Dan Graham has worked in the children's book and media industries for 19 years and has written over 100 children’s books and apps, most recently under the pen name of Oakley Graham. He was formerly a Primary school governor and pupil mentor, and is the editorial director for the Tide Mill Media group of companies, comprising Top That Publishing, Playcreate Media and Loved By Kids.
As a dad of eight, preparation for World Book Day starts early in my house. Unfortunately, the 'early' assertion usually relates to the morning of the day itself, with my wife and I rifling through the fancy dress box to match outfits to much-loved book characters for our children to wear. While lack of forethought is undoubtedly quite remiss on my part, I work in children's publishing, and so the annual event should have long since ceased to creep up and surprise me. I do love the whirlwind of chaos that results from trying to conceive plausible outfits that look like favourite book protagonists. In an instant, an oversized black coat becomes a wizard's cloak, and a smattering of face paint transforms a child wearing an orange t-shirt into the Cheshire cat.
About 5% of children will have experienced the death of a parent by the time they are 16, while 92% will lose someone important to them. At any one time, around 70% of schools have a bereaved pupil in their care, according to Child Bereavement UK. When the worst happens, teachers provide an invaluable source of support, guidance and care for their pupils. Just being there, ready to listen and support your pupils in times of tragedy is vital. Children find it distressing to see their parents upset and they need teachers, classroom assistants and mentors to be strong and provide reassurance through this difficult period in their lives.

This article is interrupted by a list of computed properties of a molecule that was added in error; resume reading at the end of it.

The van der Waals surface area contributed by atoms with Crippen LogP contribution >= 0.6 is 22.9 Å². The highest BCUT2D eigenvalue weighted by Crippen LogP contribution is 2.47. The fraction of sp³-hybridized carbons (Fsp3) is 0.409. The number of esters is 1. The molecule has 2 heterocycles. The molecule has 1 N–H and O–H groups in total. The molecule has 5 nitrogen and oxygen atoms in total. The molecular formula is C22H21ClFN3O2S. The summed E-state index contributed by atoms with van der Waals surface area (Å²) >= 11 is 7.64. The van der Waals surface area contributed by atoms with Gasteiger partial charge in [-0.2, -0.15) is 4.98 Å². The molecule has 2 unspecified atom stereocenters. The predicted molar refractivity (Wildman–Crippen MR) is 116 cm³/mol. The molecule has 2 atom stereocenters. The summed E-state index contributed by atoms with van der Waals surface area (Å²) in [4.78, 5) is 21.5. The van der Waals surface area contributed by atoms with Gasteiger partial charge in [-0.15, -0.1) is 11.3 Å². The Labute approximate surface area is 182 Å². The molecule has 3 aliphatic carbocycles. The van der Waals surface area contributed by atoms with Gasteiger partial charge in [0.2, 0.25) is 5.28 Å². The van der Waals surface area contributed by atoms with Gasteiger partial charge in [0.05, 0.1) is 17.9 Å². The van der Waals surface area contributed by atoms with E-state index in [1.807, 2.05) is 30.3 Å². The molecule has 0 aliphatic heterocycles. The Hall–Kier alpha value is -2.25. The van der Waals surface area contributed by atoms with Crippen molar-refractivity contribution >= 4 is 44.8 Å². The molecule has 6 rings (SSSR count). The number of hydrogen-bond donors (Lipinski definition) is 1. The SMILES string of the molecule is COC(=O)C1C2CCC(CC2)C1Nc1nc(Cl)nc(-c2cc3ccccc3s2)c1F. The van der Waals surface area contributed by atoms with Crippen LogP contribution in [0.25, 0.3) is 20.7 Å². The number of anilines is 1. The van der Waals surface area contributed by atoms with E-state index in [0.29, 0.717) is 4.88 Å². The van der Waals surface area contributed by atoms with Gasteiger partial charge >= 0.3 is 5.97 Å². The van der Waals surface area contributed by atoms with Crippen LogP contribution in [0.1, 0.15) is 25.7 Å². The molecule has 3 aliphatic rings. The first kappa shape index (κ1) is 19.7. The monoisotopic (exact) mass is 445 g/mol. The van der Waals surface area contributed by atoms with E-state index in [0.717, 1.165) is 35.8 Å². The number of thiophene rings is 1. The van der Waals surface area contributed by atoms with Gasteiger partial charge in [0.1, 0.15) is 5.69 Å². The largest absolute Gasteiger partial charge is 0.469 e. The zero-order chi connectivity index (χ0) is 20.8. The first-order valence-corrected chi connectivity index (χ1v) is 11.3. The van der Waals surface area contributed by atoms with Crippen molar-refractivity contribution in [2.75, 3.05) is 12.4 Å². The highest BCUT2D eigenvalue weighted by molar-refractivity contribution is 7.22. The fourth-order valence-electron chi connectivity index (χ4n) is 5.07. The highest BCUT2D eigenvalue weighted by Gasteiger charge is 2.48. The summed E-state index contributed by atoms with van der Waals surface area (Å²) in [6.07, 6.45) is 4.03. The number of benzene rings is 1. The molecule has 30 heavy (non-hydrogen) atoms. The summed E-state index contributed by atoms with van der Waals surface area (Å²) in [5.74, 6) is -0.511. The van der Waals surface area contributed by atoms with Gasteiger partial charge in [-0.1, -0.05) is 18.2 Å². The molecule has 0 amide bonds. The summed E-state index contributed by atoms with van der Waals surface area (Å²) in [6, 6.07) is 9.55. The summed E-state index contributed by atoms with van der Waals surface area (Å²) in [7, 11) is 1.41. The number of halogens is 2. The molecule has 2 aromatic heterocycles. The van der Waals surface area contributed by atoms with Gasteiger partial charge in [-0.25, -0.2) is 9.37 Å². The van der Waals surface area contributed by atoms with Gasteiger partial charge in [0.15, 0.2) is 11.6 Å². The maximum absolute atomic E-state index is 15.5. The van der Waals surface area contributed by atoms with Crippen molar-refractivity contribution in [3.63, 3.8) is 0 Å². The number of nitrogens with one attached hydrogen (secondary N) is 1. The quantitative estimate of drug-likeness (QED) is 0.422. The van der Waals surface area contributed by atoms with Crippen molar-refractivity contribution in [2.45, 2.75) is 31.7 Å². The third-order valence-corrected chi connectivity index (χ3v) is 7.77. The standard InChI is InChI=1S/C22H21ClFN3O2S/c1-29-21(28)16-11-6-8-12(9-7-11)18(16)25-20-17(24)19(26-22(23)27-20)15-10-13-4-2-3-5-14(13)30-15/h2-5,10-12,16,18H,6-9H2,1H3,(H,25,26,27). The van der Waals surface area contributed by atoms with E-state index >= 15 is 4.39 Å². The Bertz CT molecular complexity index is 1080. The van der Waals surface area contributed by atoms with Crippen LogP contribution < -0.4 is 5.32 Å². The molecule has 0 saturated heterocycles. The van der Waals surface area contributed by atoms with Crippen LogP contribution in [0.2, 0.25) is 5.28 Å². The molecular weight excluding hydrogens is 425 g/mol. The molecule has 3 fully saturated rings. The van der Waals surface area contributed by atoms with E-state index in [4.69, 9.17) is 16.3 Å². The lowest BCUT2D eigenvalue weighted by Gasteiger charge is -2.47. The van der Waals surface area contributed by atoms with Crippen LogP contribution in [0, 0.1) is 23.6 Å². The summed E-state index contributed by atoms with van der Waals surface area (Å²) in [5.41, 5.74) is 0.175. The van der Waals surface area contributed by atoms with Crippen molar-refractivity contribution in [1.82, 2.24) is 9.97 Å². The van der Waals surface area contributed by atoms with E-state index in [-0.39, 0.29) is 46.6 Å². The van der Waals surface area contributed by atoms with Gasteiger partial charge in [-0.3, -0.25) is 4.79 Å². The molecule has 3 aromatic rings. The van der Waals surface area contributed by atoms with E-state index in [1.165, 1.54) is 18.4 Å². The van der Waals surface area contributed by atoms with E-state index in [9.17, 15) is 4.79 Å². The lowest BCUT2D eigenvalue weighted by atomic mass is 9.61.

We know that it’s important to get kids reading, but how can we best go about this? Dan Graham, editorial director at Loved By Kids, discusses what makes pupils want to pick up books and immersive themselves in a world of possibilities.
I can still vaguely recall the immense sense of achievement that I derived from being told that I could move on from word cards and could start the school reading scheme. However, excitement soon turned to dismay as my five year-old self realised that years of reading prescriptive and extremely dull books were ahead. The Department for Education's 2012 report 'Research Evidence on Reading for Pleasure' revealed that reading for pleasure is the most important indicator for the future success of the child. Therefore, it seems strange that many school-led forays into our wonderfully rich and diverse world of literature are sometimes so uninspiring.